3. After most groups have cut out at least ten triangles, tell students that we will begin exploring the shape now and that they can finish cutting later.  Pose the following puzzle, adding these hints gradually, giving students time at each stage:
Encourage students to hold up and share their discoveries and give more hints as needed.  Students will likely discover a tetrahedral structure with four 3-sided holes, an octahedral structure with six 4-sided holes, and various irregular and planar structures.  Discuss the properties of these structures, encouraging students to keep exploring. Eventually a group will find the configuration with twelve pentagonal holes, as pictured above.

Inform students that is it easier to add one triangle at a time rather than trying to join larger sub-modules.  Suggest they use teamwork, with one partner holding the partial orb in the air while the other attaches additional triangles.  Laying it flat on the table will cause it to lose its shape.

Groups of students who have completed their orb can then help other teams.

4. Ask students to examine the final result and to determine how many pentagonal holes it has.  Encourage students to think systematically instead of counting holes individually.

5. Challenge students to find a cube hidden in the structure.  They will need to look at the edges of the triangles as separate line segments.  First have them search for a group of four segments that make a square.  The square can then be extended to a full cube.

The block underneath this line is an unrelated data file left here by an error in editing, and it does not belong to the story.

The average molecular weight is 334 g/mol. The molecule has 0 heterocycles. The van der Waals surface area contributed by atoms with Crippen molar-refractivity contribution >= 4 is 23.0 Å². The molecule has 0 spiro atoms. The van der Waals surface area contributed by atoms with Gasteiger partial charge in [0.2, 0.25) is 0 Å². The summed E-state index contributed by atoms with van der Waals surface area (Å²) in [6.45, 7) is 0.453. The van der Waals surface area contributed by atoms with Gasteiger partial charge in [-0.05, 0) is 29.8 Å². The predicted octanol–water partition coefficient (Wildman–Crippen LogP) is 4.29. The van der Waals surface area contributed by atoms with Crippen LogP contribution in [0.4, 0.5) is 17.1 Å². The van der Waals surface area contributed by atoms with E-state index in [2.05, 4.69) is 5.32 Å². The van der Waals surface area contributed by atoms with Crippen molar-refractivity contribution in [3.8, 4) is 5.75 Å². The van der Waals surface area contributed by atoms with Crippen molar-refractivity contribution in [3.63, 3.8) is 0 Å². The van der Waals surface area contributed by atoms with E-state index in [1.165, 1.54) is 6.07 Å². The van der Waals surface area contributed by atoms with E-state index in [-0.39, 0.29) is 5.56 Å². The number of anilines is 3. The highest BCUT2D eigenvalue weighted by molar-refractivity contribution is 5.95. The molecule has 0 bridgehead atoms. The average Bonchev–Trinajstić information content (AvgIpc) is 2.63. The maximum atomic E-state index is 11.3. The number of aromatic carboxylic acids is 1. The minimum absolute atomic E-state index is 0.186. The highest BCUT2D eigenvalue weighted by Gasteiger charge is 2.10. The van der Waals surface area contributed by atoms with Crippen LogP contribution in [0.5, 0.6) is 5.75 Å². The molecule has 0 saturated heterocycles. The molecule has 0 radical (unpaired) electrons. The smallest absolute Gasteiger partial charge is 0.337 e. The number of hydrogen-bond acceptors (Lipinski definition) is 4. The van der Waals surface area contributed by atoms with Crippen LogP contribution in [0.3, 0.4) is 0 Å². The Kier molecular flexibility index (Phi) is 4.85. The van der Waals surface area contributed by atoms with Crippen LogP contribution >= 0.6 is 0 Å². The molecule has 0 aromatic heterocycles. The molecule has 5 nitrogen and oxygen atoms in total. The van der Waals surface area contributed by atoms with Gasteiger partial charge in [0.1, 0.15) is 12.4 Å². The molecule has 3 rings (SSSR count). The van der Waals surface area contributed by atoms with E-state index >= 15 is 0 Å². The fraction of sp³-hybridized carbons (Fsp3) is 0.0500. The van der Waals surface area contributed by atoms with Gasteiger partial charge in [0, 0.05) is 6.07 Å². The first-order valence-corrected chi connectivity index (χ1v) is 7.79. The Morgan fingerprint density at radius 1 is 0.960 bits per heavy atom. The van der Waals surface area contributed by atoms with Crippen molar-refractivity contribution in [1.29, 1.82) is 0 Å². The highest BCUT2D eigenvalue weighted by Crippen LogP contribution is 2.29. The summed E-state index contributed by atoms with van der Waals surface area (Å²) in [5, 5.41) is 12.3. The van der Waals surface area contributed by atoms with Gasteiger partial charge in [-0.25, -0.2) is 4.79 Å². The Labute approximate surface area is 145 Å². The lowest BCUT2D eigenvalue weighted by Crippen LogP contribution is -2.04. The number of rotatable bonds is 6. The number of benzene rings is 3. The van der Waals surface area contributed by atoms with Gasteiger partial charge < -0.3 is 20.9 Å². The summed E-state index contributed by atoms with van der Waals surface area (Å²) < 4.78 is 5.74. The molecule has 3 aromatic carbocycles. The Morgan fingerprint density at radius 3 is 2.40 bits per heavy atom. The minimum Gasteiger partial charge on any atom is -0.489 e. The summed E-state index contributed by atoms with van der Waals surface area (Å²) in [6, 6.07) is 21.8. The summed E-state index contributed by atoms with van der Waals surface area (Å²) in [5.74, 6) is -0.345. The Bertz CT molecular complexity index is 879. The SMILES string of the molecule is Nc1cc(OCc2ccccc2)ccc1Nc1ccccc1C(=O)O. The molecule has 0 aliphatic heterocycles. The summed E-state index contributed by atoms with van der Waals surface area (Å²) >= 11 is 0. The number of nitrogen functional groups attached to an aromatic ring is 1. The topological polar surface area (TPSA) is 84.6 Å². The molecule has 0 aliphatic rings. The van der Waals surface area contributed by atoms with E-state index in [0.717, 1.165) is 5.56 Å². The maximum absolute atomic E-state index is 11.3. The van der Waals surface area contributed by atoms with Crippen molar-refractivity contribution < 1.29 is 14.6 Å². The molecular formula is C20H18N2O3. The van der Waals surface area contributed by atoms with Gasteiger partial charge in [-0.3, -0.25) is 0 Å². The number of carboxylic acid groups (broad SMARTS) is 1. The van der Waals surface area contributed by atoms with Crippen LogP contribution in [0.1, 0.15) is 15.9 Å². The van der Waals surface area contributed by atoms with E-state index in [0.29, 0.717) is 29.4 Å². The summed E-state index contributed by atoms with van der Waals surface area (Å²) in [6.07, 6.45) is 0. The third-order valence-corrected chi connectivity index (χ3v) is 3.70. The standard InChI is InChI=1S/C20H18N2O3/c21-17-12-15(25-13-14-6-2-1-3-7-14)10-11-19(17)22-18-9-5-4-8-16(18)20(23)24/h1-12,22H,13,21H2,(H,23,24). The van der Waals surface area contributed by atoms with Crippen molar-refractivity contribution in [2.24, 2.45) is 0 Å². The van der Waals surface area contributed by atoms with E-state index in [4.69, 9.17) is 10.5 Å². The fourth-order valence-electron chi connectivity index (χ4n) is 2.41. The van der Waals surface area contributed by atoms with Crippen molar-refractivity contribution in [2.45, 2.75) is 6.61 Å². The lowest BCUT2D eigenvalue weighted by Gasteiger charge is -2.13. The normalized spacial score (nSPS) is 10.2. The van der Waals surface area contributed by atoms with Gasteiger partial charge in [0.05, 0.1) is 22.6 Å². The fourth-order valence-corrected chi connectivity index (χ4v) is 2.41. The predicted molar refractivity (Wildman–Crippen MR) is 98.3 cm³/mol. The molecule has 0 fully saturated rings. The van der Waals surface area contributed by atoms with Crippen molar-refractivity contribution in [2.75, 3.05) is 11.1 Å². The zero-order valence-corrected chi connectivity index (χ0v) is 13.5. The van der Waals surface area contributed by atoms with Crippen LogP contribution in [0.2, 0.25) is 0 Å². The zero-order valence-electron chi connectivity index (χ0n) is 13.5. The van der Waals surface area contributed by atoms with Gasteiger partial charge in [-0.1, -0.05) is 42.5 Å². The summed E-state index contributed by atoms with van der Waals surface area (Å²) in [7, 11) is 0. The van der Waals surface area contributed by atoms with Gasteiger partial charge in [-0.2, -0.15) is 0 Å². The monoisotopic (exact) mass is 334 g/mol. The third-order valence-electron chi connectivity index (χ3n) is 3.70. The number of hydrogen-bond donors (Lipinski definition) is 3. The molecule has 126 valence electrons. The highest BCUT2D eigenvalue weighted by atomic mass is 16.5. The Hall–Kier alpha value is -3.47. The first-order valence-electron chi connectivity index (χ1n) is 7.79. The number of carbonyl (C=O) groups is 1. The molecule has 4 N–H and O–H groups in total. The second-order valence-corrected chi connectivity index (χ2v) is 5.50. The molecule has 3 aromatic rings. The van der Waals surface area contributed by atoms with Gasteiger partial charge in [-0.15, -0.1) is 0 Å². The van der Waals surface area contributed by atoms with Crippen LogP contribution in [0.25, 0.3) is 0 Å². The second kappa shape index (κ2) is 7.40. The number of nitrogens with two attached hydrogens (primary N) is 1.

Part B --- Multi-colored Ball

Hand out the printed color card stock sheets.  Each pair of students needs a half sheet in each of the five colors.  They will have a total of twenty triangles: four in each of five colors.

7. Instruct students to cut out the triangles and make the same structure but with a coloring rule: Each of the five colors should appear around each hole.  The colors can be in any order but can not be repeated around any one pentagonal hole.  For example, no hole should have two red triangles around it.

Walk around the room checking how the constructions progress, helping students and pointing out any problems as early as possible.  A common problem is not sliding the slots completely into each other.  Be sure always to keep the corners of the triangles on the outside of the construction, so the boundary of each triangle is completely visible. Double check as you go along that every pentagonal opening is surrounded by five different colors. Keeping the triangles flat (planar) and having the corners meet crisply is the key to producing a neat geometric impression.

Warn students that the problem is harder than it looks and they will have to think logically.  Sometimes they may need to partially undo some of their construction to try a new color pattern.  Some students may need more coaching and guidance than others.  For example, pointing out to think ahead of time which colors can be ruled out for a given position because it would create a color conflict in a neighboring pentagon.